Here’s the bottom line on the bottom line: More than three-quarters of Kansas City’s general fund spending goes to public safety.
The biggest share of new spending in the city’s proposed budget will also go to fund the police and fire departments and municipal courts.
The Kansas City Police Department alone is slated to get $5.6 million more in the coming year.
Yet police board president Leland Shurin insists that the planned 3.3 percent increase is not nearly enough.
Never miss a local story.
That may well be.
But maybe take another glance at last year’s efficiency study before asking for an even bigger share of the public pie?
In the past, Shurin has argued that many of the suggestions — such as reducing the number of supervisors and hiring more civilians as dispatchers — aren’t as simple as they sound.
Still, we don’t have to wonder why Mayor Sly James lost his temper at Tuesday’s Kansas City police board meeting.
“You want more money, you want more officers, find more inefficiencies in how the money is being used,” he told Shurin. “I kind of get tired of this banging on the city crap.”
Shurin noted what everyone in town already knows: Murders and other violent crimes are up.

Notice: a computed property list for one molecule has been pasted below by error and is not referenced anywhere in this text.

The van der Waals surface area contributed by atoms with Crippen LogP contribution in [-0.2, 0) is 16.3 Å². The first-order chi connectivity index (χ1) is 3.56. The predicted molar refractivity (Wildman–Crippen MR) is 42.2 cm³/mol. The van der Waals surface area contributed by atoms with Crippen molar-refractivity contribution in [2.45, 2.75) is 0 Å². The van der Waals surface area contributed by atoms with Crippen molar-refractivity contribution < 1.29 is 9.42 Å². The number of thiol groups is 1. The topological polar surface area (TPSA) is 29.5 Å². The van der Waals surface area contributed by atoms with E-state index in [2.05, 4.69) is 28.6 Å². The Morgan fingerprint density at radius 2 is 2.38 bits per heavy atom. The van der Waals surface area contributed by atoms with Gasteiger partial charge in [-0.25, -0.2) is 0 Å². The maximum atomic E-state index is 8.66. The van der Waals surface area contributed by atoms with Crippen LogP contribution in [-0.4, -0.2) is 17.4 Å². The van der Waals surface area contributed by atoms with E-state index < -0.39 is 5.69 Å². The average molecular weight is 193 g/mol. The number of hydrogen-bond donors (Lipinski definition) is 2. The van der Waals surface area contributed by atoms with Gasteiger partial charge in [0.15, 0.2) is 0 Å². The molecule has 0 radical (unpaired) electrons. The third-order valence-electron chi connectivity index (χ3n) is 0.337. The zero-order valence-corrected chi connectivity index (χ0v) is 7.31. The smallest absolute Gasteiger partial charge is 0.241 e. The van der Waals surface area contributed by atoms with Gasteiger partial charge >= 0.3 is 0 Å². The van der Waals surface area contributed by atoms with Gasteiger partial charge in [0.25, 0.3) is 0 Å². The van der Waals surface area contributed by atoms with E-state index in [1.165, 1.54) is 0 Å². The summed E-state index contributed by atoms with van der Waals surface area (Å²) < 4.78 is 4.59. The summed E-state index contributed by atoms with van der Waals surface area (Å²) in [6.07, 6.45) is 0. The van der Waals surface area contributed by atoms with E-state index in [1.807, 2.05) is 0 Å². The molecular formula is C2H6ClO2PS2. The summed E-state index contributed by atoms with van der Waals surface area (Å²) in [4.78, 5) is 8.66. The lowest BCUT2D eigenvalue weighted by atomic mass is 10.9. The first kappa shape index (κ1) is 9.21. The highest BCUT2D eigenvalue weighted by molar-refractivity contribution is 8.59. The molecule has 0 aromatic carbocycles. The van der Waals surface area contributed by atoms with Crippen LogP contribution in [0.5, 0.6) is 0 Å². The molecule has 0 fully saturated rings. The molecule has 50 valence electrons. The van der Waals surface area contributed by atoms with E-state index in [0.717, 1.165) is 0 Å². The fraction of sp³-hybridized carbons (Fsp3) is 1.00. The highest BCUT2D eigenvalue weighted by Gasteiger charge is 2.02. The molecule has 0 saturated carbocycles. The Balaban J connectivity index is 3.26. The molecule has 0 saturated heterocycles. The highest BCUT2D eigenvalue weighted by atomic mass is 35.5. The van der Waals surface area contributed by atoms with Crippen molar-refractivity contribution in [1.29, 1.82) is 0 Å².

“I understand that there are other things that the city has got to do,’’ he said, “believe me.”
Which James did not hear as magnanimity but entitlement.
“And I understand there are needs all around,’’ he shot back, “but there’s also people that get laid off as a result of increases in the public safety budget that are not public safety people.”
Are you listening, police board?
Because the mayor is right.
“If you want more money,’’ James said, “find more ways to be efficient just like we have to do, because we keep giving more and more money to public safety, and in order for us to do that we have cut things...That never seems to matter in these discussions.”
The city’s proposed operating budget for the year that starts on May 1 includes $5.6 million more for 15 additional patrol officers and eight emergency call takers.
That’s well short of the additional $9.3 million that Police Chief Rick Smith has asked for to hire 30 more patrol officers and 21 more dispatchers.
But police and fire can’t be the whole pie, which is the direction we’re heading.
No one underestimates what officers do, deserve or are up against, but as “banging-on-the-city” raps go, this one is not a very sad song.